Narcissus is a genus in the Amaryllidaceae family native to Europe, North Africa and Asia. As a popular garden plant it has been hybridized heavily, and there are new ones being introduced every year. Among all of the attention focused on the hybrids, species Narcissus tend to be overlooked. That's a shame, since many of the species have a delicate charm of their own.
Unfortunately, the naming of species Narcissus is a mess. Bulb expert Brian Mathew reports that they can be difficult to classify, with various authors identifying anywhere from 26 species to more than 60. Because Narcissus have been in cultivation for so long, some plants believed to be species are known only in gardens, with no known wild populations to verify them. All of this confusion is reflected in commerce, where bulbs may be sold under a variety of different names. We've done our best to classify the following photos, but this page is definitely a work in progress. Please let us know if you find an error. The species c will be found below.
Note: The letter and number codes after each species name refer to Brian Mathew's taxonomy of Narcissus species, which you can read here.
Narcissus calcicarpetanus Fern.Casas 1b(B) - classic daffodils with large flowers. Yellow flowers, frilled corona. Spain. This species is considered by Kew in 2020 to be a synonym of Narcissus confusus Pugsley.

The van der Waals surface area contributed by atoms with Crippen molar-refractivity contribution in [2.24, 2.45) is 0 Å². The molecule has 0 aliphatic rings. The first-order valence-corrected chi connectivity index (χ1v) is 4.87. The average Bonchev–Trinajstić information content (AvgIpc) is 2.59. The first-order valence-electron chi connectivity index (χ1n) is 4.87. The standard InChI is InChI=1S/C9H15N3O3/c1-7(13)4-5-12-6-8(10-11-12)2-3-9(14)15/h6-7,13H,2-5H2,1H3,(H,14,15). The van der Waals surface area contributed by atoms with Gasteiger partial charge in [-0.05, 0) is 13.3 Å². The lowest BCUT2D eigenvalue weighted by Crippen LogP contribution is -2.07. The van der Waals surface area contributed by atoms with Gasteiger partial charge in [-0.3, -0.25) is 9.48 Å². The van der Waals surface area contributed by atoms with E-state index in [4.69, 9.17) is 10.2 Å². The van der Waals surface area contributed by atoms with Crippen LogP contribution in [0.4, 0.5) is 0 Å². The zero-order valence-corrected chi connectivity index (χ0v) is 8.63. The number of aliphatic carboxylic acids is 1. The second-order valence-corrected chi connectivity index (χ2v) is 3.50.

Narcissus calcicola Mendonça 1d(ii) This species can be characterized as having miniature daffodil-like patent flowers to eight inches. Native to pockets among limestone in central Portugal, the rich orange-yellow flowers are less than an inch in diameter, with a cup less than 3/8". The perianth segments have an acute point, and are slightly reflexed. Up to five yellow flowers per umbel. As the name implies it grows in calcareous soil, due to the presence of limestone, but Henning Christiansen has shown the pockets of soil in which it grows have been found to be acid (pH near 5.9). Plant grown from seed and photographed by Arnold Trachtenberg.
Narcissus canaliculatus Guss. 2a(i)A - colored Narcissus tazetta like flowers. Petals white, corona yellow. Origin unknown. See also Narcissus 'Canaliculatus'. This species is considered by Kew in 2020 to be a synonym of Narcissus tazetta subsp. tazetta.
Narcissus canariensis Burb. 2a(i)B - white tazetta-like flowers. Small flowers with pointed petals. Canary Islands. This species is considered by The Plant List in 2020 to be a synonym of Narcissus tazetta subsp. canariensis (Burb.) Baker.
Narcissus cantabricus DC. 3 - the hoop petticoats, big conical coronas. White or greenish flowers. This species comes from southern Spain, the Balearic Islands, Algeria, and Morocco, and is extremely variable with several subspecies. The plant identified in the photo as "clusii" (not a valid taxonomic name) was grown from seed obtained from the Scottish Rock Garden Club exchange and is probably identical or very similar to plants grown in the UK under this identifying or "garden" name. It has upfacing pure white flowers on very short stems. The first photo by Jane McGary of this plant and the next two from Mary Sue Ittner of this species which blooms in the fall in Northern California, sometimes as early as October and continues until sometimes January.